Sunday, December 27, 2020

Nashville Explosion Caused By ATT Uninterruptible Power Source (UPS) Battery Room Explosion - Several Over Heated Lithium-Ion Batteries (Li-ion Battery)

What caused the Nashville explosion?
1. Gas
2. Lithium-ion batteries - Battery Room Explosion

A lithium-ion battery or Li-ion battery is a type of rechargeable battery. Lithium-ion batteries are commonly used for portable electronics and electric vehicles and are growing in popularity for military and aerospace applications. Source 

Here's what happens when Lithium-ion battery over heats....

Lithium ion batteries are practically ubiquitous; they power everything from laptops and cell phones to cameras and tablets. But before they can start providing the juice for bigger and more demanding applications, research about their failure needs to happen. That's where the fine folks at University College London come in -- they've used 3D-and-thermal imaging to track exactly what happens when the power cells overheat, inside and out. As you can see in the GIF above, the results aren't pretty. After cranking the heat on a pair of the batteries to 250+ degrees Celsius (482 degrees Fahrenheit) and keeping an eye on them with the aforementioned techniques, researchers witnessed one of the batteries blow its top. Prior to that happening, during what's known as "thermal runaway," the core collapsed.

What's that mean?

Well, according to the paper published in Nature, the change in temperature that lead to a destabilizing further change in temperature elevates the risk for internal short circuiting and damaging any nearby components. That only happened in a battery without internal support, though. The cell that wasn't lacking such a feature was a bit different. After hitting about 1,000 degrees Celsius (1,832 degrees Fahrenheit) the copper internals melted, the heat spread outward and caused thermal runaway. It sounds quite a bit less violent, actually. 

This isn't the sort of thing that would happen under normal operating conditions at all, and UCL's Dr. Paul Shearing readily admits that. However! He says that this sort of testing provides invaluable knowledge regarding how the lithium-ion cells fail and will hopefully help how safety aspects are designed and considered in the future. I'd imagine that Boeing is paying pretty close attention to these experiments. Call it a hunch. Source

ATT Building On Right

Battery Room Explosion:

A hydrogen explosion occurred in an Uninterruptible Power Source (UPS) battery room. The explosion blew a 400 ft2 hole in the roof, collapsed numerous walls and ceilings throughout the building, and significantly damaged a large portion of the 50,000 ft2 building. Fortunately, the computer/data center was vacant at the time and there were no injuries. The facility was formerly a large computer/data center with a battery room and emergency generators. The company vacated the building and moved out the computer equipment; however the battery back-up system was left behind. The ventilation for the battery room appeared to be tied into a hydrogen monitoring system. The hydrogen sensor was in alarm upon emergency responders arriving at the scene (post-explosion). 911 callers reporting the explosion also reported hearing an alarm for 3 days prior to the explosion. This appears to have been a local alarm, as it was not relayed at any time to the local fire department. Given how slowly batteries generate H2 (1.3x10-7m/s per amp-cell), it appears as though batteries were charging for a long period of time with no ventilation. Apparently the detector was alarming, and hydrogen continued to build up until it found an ignition source. Due to the damage and actions of emergency responders shutting off all circuit breakers, etc., it could not be verified whether the ventilation system failed, or was previously turned off when the building was vacated. Onsite personnel assumed that the ignition occurred at or near a grounding strap on the battery racks, but in a room full of batteries and electrical equipment, ignition sources are plentiful.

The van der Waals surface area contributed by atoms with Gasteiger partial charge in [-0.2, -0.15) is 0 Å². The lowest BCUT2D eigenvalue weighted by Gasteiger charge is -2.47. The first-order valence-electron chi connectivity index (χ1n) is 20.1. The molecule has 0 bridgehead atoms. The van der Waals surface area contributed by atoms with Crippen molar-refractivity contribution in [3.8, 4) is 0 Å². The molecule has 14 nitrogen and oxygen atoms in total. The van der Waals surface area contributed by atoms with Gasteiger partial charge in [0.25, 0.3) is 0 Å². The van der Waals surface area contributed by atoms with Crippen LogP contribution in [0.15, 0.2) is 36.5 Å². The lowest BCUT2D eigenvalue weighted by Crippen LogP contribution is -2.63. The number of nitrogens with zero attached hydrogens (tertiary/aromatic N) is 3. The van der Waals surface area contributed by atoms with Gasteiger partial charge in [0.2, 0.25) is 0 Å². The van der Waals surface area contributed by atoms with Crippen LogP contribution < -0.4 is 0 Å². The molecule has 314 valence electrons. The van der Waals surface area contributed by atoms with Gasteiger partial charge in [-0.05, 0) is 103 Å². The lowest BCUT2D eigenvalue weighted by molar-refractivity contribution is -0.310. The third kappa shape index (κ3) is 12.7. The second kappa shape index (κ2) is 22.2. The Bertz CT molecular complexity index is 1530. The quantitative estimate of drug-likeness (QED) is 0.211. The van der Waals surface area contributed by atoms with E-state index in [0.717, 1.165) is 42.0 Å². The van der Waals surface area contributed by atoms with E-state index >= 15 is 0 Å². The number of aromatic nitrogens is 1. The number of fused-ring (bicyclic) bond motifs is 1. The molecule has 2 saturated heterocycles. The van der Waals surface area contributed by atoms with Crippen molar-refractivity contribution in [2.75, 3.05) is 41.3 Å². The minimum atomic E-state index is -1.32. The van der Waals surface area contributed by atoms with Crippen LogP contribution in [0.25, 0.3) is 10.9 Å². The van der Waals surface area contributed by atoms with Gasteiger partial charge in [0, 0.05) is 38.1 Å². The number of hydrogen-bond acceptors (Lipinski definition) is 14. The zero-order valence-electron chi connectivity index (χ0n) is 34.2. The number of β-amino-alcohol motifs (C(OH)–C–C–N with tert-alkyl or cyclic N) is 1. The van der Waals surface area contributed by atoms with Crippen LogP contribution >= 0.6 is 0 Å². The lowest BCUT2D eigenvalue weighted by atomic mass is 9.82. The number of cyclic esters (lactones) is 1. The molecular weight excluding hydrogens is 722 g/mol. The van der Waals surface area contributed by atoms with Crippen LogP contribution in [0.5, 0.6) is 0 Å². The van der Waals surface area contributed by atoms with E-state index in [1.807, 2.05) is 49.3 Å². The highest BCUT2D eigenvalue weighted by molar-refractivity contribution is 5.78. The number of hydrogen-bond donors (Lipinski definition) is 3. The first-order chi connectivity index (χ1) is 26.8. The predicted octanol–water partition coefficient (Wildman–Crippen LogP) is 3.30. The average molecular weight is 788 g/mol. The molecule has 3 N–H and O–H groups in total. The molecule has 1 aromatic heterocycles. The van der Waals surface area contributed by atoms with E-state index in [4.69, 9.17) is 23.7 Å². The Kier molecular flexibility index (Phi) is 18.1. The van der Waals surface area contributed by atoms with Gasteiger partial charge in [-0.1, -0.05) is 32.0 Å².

Lessons Learned

The lesson to pass on is that ventilation is critical in UPS battery rooms. Great care should be taken to ensure that the ventilation system is operational and brings in enough outdoor air to properly ventilate the enclosure. Electrical safety interlocks should also be considered, which would isolate the batteries from their power supply, not allowing the batteries to charge if the ventilation system isn't working properly. It is imperative that the battery room designers pay close attention to the design of ventilation systems and electrical safety interlocks. There are lots of good (and bad) ways to design and install battery rooms and critical ventilation systems. If designers do not have experience designing UPS battery rooms, experienced consultants should be contacted to ensure a safe and effective design. In addition, internal management procedures need to be developed which analyze operation of such systems. As in this case, the entire data center was removed and the UPS system was no longer needed. The UPS system should have been decommissioned when the data center was removed. A good management-of-change procedure would have uncovered this problem before it became an incident. More information on management of change can be found in the Lessons Learned Corner and also in the Hydrogen Safety Best Practices Manual.

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